New policing legislation, some of which became effective on July 25, has local governments and law enforcement agencies across the state, including the City of Bellingham, working to adjust to changes and explain them to community members.
The Washington State Legislature enacted a series of new policing laws during the 2021 legislative session, some that change the way law enforcement services are delivered. The legislation included changes to police tactics, handling of mental health calls, officer certification and decertification, use of civilian oversight boards to investigate use of force cases and more. Summaries of the most significant bills are posted on the City website.
“We are working to understand and make changes to comply with new legislation,” Bellingham Mayor Seth Fleetwood said. “We are looking at these issues not only as policing issues, but as City-wide and community-wide issues that we need to work on together. The City, along with our various partners, can and will handle the challenges and changes this new legislation brings.“
“In some cases, new laws rely on services or protocols that have not yet been established or funded. In other cases, we will respond to calls for law enforcement service but our actions once we arrive may look different than in the past. We have processes in place to consider, fund, and establish the alternative programs necessary to meet new requirements,” he said.
“The intentions behind these new requirements are values we all share: transparency, fairness, accountability, safety, and providing the right kinds of services for people when they need help, especially the most vulnerable members of our community. ”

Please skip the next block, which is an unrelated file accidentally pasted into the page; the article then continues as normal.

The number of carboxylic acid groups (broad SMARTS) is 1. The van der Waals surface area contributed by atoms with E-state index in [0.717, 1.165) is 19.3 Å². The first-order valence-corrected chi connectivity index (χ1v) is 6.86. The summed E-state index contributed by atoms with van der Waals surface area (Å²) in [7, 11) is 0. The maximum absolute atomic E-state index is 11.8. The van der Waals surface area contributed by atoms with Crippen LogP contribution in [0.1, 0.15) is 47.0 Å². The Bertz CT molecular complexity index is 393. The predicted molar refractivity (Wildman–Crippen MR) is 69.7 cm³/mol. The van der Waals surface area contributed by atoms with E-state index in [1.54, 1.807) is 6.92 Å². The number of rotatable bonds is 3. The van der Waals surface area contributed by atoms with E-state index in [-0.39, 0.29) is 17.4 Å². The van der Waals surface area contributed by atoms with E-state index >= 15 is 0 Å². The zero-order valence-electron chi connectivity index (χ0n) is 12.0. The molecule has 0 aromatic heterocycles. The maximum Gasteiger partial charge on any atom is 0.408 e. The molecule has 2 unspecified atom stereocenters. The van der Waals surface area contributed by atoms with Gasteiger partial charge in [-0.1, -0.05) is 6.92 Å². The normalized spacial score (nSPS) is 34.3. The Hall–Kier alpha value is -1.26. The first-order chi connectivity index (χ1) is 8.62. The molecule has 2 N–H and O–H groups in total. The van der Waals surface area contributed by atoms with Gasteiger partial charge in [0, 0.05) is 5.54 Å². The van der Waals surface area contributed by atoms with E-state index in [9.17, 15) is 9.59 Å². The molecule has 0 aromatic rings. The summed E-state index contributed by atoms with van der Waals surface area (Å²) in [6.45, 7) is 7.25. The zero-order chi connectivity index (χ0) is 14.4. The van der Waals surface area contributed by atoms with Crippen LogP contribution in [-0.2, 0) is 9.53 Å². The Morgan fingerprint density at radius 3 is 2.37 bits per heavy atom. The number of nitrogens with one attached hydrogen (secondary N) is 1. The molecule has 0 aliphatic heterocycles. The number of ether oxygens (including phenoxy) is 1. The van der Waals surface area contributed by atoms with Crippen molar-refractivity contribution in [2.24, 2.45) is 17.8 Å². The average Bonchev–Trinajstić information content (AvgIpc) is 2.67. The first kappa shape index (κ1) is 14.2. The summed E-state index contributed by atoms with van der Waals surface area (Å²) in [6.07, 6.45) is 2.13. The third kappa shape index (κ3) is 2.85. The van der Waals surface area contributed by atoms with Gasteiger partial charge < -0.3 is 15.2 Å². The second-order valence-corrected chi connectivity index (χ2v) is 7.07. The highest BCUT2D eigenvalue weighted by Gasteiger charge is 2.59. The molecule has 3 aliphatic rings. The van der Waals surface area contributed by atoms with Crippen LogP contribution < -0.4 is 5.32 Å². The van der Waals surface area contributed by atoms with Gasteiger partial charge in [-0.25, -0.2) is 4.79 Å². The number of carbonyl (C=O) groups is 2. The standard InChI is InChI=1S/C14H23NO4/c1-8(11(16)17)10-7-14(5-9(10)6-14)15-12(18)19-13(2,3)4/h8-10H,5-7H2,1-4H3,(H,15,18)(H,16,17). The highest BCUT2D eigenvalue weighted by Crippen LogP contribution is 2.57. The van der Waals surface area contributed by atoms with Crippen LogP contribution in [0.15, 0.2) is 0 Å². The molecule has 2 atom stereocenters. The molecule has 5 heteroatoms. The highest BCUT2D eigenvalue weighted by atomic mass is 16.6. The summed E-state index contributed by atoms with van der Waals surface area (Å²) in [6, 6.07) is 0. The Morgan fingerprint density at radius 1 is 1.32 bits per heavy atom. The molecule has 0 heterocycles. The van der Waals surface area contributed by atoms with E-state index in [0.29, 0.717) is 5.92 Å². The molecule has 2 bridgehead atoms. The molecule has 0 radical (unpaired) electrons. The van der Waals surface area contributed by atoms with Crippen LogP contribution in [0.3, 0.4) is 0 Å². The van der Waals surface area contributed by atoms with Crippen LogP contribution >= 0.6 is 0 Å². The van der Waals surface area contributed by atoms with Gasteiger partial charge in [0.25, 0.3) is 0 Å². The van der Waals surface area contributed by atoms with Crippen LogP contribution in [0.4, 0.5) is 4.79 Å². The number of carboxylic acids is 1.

Bellingham Police Chief Flo Simon said her department’s first priority remains the safety and welfare of all residents and visitors to our City. She said when people call 9-1-1 seeking law enforcement services, Bellingham Police will respond as appropriate and as resources allow, similar to how the department has responded in the past. In some instances, she said, how officers react once they arrive may change as the result of new legislation.
“While we are fortunate Bellingham Police already met some of the requirements of the new laws before they were adopted, there are a number of changes requiring our officers to alter our response to certain calls, such as those involving behavioral health concerns,” she said.
Simon said tight timelines for implementation by local law enforcement agencies, requirements to alter police actions when responding to certain calls, and unintended consequences of some of the changes, may be seen by community members as the laws take effect. Her department and other City officials are reaching out to the community to explain the changes and how local policing and other City services will be impacted.
Community education about new policing laws
Simon said lawmakers’ focus on police reform during the legislative session resulted in the passage of nearly 100 law enforcement-related bills; 13 are especially significant.
These bills were signed into law by Governor Jay Inslee on May 18, 2021, and many became effective on July 25, 2021. Bellingham Police Department and other City staff are working to understand the bills, train officers, and adapt operations.
Deputy Police Chief Don Almer provided an overview of new legislation during the July 12 Bellingham City Council Committee of the Whole meeting (YouTube video).
A synopsis of all the bills and links to other related information is available on the City website. The website also provides contact information to sign up for a group presentation or to ask questions about the new legislation. Community members can ask questions and provide feedback about the new laws on the City’s Engage Bellingham website.
“Regardless of the some of the challenges presented by these changes,” Simon said. “I am committed to providing the best service possible to our City while upholding the requirements set forth by the new laws. We are in this together, and if we work together, communicate and have productive conversations, many of the unintended consequences can be resolved.”